The effect of different modes of feedback delivery on student achievement and attitudes

Date

1978

Journal Title

Journal ISSN

Volume Title

Publisher

Abstract

This study had two major purposes. First, to determine the extent to which different forms of feedback presentation differ in their effectiveness in increasing student achievement. Second, to determine the extent to which different forms of feedback presentation differ in their impact on student attitudes. In relation to each of these tasks, three hypotheses were formulated which allowed for an examination of the extent to which, (a) verbal feedback was more effective than written feedback, (b) individual feedback was more effective than group feedback, and, (c) there was an interaction between the two factors, verbal-written feedback and individual-group feedback. The hypotheses were based on the apparent importance of feedback as an instructional device (Kulhavy, 1977; and Bloom, 1976) and the need to determine the most effective forms of feedback delivery. Support for the hypotheses was derived from a comprehensive review of the feedback literature, especially the work of Page (1958), Sweet (1966), Schoen and Kreye (1974) and Witkin (1976). [...]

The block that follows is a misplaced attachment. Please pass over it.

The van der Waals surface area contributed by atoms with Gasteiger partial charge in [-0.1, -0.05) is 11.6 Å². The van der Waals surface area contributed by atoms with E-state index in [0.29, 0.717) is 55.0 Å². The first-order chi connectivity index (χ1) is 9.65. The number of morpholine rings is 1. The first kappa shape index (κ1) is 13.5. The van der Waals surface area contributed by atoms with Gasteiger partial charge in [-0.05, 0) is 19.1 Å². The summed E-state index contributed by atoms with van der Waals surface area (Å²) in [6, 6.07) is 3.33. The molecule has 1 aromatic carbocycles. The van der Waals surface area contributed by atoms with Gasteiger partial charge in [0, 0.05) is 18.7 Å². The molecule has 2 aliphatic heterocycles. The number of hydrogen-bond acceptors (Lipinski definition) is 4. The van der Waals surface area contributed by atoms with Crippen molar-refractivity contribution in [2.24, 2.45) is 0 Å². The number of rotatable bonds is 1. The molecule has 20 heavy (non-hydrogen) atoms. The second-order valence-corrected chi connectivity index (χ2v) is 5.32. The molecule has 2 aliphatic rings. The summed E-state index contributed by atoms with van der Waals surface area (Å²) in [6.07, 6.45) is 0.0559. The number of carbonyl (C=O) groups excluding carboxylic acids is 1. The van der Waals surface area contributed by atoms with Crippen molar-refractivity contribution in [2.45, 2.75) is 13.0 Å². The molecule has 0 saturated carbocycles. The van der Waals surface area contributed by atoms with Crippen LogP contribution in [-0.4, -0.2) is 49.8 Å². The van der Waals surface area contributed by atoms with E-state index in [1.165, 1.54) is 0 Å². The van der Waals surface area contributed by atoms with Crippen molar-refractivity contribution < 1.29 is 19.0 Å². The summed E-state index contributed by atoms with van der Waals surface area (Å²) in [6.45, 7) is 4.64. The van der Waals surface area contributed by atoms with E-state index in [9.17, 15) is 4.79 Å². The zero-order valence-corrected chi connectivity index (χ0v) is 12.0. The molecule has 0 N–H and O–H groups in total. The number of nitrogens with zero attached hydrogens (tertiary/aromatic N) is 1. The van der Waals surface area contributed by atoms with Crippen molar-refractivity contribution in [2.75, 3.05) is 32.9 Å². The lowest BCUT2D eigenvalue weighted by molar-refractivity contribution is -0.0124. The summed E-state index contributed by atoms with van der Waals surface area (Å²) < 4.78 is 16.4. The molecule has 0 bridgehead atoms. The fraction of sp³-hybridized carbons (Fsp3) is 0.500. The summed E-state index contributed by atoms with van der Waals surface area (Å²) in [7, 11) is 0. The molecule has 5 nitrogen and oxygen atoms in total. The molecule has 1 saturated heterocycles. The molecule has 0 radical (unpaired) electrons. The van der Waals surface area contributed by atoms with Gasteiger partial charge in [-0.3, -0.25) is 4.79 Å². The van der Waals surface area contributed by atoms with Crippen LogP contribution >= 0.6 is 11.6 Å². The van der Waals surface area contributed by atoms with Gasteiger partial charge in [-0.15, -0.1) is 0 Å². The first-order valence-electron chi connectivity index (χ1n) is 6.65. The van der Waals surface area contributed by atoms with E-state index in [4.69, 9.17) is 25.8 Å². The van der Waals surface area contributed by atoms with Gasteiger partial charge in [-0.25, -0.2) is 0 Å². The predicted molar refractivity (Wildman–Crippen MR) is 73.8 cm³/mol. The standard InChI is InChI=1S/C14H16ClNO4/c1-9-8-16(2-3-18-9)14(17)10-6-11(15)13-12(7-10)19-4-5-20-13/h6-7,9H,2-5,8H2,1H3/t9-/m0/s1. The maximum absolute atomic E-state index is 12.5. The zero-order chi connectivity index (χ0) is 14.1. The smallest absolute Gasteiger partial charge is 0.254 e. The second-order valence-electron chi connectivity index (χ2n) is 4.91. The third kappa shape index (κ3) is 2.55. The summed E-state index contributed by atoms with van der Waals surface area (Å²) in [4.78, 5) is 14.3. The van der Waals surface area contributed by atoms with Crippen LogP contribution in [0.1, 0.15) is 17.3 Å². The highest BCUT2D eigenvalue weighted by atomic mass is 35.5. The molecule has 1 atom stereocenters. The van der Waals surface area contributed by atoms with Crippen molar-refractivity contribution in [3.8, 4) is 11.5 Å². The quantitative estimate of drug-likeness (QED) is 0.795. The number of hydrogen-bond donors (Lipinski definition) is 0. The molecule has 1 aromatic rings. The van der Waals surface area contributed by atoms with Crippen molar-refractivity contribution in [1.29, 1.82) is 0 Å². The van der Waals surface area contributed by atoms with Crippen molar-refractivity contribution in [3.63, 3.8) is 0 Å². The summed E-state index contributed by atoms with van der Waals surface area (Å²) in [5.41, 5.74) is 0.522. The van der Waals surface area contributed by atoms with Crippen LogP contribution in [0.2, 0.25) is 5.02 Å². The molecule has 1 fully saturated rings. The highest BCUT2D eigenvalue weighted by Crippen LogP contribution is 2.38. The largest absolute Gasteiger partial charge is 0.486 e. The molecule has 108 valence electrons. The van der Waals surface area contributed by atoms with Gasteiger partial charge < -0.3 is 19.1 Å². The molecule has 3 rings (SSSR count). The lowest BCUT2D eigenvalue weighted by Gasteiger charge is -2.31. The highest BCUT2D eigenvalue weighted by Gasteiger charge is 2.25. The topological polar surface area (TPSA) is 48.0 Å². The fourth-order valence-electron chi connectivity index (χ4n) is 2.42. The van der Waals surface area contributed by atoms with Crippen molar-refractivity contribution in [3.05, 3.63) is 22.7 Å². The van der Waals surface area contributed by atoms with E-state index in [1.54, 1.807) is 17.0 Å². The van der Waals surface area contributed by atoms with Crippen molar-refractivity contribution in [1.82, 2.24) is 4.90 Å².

Description

Keywords

Citation